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Questions regarding donors from abroad and diet

PostPosted: Thu Dec 23, 2010 7:08 pm
by defiant
Hi guys,
New to the forum. To cut a long story short, i have a close relative who (after being chemically poisoned) 15 years ago, damaged his kidneys. It's now come to the point where he is closing in on dialisys (i could provide u stats and readings from his last report but they don't make great reading).

My question is this...if I manage to find a donor for him abroad (i work abroad a lot and know people in the medical profession esp in Asia) where I'd be able to find him a match and being an NHS patient, I'm assuming this would be frowned upon by the doctors here if we went abroad and got a transplant arranged?

What's the implications? Has anyone ever done it and reported a successful transplant? And i'm assuming the NHS will refuse (?) to support him on his return? Would I need to go private?


And does anyone know any place where I can find a good daily diet suitable for near-dialysis patients? I've been told he's had too much potassium recently (vegetable juice was the culprit). It's like going through a minefield at the moment

Thanks in advance

Jay

Re: Questions regarding donors from abroad and diet

PostPosted: Thu Dec 23, 2010 9:44 pm
by MandyV
I would never suggest that your relative goes abroad for a transplant - the chances of complication are high (and can be very serious indeed) and you don't know how much the donor could be exploited. Paying for an organ is illegal in this country.

However what you can do is to be tested yourself to see if you would be a suitable donor - blood match is no longer required as they can do ABO incompatible transplants. You could also encourage his other relatives and even close friends to consider doing it.

Re: Questions regarding donors from abroad and diet

PostPosted: Fri Dec 24, 2010 5:53 am
by Stoday
It's not just a matter of a transplant and away you go. There's a lifetime of anti-rejection drugs to consider too.

Click the button against "potassium" on this site to obtain the potassuim content of several hundred different foods Click

Re: Questions regarding donors from abroad and diet

PostPosted: Fri Dec 24, 2010 11:16 am
by Thumps
Is there no family or friend who would be able to help in the UK? It would surely be far preferable to have everything managed here through the NHS rather than leave it to frequently much less controlled circumstances - also as Mandy says you've no idea how much a potential donor elsewhere may have been exploited in order to get the organ.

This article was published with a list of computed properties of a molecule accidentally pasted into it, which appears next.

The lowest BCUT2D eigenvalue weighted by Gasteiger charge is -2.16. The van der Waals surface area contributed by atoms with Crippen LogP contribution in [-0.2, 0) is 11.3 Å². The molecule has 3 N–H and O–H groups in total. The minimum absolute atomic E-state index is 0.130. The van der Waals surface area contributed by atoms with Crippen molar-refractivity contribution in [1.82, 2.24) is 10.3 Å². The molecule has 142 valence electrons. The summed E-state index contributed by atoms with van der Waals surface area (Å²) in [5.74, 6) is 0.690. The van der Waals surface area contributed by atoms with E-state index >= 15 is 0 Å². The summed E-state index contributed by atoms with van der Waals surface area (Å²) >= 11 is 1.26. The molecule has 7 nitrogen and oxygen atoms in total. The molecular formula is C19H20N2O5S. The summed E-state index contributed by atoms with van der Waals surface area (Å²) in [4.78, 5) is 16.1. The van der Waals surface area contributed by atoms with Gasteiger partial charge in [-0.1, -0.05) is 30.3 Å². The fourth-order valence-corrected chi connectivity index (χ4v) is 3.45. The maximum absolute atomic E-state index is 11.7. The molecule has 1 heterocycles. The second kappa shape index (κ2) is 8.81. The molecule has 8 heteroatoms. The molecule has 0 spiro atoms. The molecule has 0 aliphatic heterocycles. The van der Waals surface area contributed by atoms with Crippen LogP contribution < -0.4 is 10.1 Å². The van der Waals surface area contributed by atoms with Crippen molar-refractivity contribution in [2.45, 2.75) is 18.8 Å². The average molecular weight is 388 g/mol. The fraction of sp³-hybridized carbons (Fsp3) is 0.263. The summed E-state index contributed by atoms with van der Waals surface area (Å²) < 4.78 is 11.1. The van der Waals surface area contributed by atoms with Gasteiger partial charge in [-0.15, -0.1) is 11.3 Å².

Re: Questions regarding donors from abroad and diet

PostPosted: Sat Jul 22, 2017 8:40 am
by Brain
Hi, I want to also ask if it is great for someone with high blood pressure to do a transplant. My friend used the blood pressure calculator to check his blood pressure today and the result wasn't good at all. Now what I am concerned about is can he still go ahead with the transplant despite having HBP?

Re: Questions regarding donors from abroad and diet

PostPosted: Sat Jul 22, 2017 1:54 pm
by wagolynn
Hi Brian,
The transplant team will look at this as they asses the donor.
High BP is not a good idea for the donor's remaining kidney as High BP tends to destroy even healthy kidneys over time.

Re: Questions regarding donors from abroad and diet

PostPosted: Sat Jul 22, 2017 2:18 pm
by wagolynn
Hi defiant,

As to your diet question, unless the consultant suggests otherwise, there are no dietary requirements for none dialysis patients.

The dietary changes are required on dialysis because dialysis is not very good at removing Phosphate, and Potassium, most foods have some of both in them. Calcium intake is also reduced as the kidneys are involved in it's control.

Our intake of Phosphate, and Potassium, given a reasonably balanced diet, is normally higher then our daily requirements but healthy kidneys, and liver keep the level under control.

When dietary changes are required, it is usual in the UK to assign a dietician for the patient, until then it is best to move towards five portions of fruit, and veg per day, if not already doing so.
However any changes should be reported to the consultant as they may affect blood results.
Salt, often referred to as Sodium on food labels, needs to be reduced to help to control blood pressure.
In practice, no added salt on food or in the cooking, the product, Lo Salt, and similar cannot be used.

Fruit/vegetable juices do not count as a portion as they are separated from the pulp, and it is the pulp that is important to good nutrition.